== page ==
Predicting Chemical Carcinogenesis in Rodents with Artificial Neural Networks and Symbolic Rules Extracted from Trained Networks

Brian A. Stone, Dennis Bahler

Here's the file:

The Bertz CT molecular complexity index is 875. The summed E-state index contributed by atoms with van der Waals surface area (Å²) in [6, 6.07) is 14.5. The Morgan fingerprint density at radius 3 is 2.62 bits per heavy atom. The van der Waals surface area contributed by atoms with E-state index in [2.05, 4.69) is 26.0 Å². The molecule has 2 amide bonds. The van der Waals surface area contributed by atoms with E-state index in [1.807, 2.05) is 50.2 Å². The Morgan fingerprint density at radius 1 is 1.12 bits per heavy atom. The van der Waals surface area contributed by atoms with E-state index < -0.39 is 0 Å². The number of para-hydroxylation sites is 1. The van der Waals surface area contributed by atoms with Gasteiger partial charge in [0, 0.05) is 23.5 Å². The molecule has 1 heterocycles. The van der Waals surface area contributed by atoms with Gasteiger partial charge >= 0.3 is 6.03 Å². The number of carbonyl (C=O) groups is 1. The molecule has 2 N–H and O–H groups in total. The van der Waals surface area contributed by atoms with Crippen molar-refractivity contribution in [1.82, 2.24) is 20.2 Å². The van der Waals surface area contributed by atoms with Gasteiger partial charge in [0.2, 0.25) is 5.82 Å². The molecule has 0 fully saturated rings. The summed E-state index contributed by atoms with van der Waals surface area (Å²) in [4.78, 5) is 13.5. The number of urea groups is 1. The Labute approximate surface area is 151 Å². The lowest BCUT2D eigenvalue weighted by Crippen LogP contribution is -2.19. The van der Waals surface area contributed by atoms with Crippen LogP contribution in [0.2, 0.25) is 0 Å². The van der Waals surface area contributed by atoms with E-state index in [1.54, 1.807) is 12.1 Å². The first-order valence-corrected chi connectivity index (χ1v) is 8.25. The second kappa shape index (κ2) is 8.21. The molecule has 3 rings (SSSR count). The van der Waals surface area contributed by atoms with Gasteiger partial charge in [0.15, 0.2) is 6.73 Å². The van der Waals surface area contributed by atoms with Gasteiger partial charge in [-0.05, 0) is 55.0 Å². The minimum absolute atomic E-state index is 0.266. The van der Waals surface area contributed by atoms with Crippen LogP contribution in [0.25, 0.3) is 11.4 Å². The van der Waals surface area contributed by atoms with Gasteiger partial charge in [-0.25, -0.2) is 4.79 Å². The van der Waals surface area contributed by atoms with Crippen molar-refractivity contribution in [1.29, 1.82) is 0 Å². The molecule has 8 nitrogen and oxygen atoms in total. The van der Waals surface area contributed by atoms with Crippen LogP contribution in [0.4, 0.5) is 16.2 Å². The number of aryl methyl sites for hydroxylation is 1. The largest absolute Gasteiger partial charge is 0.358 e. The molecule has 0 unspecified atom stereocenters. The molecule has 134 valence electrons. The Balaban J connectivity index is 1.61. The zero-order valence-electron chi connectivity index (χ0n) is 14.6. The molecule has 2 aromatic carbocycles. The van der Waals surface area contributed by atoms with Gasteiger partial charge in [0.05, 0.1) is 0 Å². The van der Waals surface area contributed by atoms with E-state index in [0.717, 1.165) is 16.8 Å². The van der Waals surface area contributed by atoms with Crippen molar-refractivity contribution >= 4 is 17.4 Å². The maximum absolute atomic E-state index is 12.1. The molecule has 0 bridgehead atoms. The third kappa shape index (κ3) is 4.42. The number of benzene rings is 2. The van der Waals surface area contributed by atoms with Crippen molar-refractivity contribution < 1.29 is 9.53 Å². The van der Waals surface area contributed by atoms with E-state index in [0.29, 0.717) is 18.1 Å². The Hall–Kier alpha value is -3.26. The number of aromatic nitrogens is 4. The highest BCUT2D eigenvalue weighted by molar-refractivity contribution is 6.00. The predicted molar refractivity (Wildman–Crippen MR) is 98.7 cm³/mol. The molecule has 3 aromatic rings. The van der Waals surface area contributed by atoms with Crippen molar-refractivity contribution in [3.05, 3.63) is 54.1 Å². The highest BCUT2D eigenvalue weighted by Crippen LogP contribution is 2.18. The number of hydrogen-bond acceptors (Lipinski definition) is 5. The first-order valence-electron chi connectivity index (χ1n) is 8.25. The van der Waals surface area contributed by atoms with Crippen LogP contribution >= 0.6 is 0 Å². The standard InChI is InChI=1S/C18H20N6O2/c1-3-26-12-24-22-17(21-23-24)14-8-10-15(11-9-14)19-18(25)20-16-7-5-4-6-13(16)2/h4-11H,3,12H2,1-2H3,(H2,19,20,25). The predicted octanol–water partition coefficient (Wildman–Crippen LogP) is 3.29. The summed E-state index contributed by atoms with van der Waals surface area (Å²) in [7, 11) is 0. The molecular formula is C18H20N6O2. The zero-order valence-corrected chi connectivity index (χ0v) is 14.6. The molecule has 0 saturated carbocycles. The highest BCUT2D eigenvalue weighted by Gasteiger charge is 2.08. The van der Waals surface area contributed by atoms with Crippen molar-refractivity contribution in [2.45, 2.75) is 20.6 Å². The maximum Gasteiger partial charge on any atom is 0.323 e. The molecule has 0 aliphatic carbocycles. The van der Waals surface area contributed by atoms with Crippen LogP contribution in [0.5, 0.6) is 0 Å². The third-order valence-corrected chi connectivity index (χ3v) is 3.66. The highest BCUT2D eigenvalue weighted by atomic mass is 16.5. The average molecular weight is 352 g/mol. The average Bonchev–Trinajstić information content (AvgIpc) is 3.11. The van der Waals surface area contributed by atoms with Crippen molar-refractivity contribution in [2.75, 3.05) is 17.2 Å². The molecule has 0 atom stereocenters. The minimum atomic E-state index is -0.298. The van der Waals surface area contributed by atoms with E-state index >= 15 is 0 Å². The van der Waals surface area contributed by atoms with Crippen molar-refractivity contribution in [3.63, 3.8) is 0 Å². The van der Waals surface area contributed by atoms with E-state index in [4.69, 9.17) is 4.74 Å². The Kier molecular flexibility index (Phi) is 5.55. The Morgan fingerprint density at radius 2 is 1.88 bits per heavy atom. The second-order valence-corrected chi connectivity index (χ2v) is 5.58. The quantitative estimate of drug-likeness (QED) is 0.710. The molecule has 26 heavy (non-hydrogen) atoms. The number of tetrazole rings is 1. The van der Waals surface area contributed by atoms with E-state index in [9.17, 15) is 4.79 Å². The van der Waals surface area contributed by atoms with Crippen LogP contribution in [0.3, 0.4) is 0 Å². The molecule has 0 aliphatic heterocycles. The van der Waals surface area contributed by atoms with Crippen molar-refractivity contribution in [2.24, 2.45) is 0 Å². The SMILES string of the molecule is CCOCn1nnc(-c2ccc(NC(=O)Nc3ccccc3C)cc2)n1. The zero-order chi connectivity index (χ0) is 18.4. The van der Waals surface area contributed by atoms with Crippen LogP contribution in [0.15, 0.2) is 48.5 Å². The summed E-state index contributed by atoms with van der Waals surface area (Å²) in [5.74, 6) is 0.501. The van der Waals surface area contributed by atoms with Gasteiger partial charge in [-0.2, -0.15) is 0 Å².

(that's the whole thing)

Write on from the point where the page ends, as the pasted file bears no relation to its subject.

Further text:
We train artificial neural networks to predict the results of long-term rodent bioassays by using data collected by the National Toxicology Program (NTP). The data set consists of salmonella mutagenicity assay results, subchronic pathology data, information on route, strain, and sex/species, physical chemical parameters, and structural alerts for 744 individual experiments. First, an automated method was devised to reduce the set of over 2800 possible attributes of these experiments to the 74 attributes which can be shown to be most relevant to this prediction task. Second, using these attributes a trained neural network model has been generated that has a cross-validated accuracy on unseen data of 89.23%. Third, a list of 22 M-of-N rules was extracted which are readable by humans and which explain the knowledge learned by the trained artificial neural network. Furthermore, the cross-validated accuracy of the rule set is within 2.5% of the full network model. These results contribute to the ongoing process of evaluating and interpreting the data collected from chemical toxicity studies.

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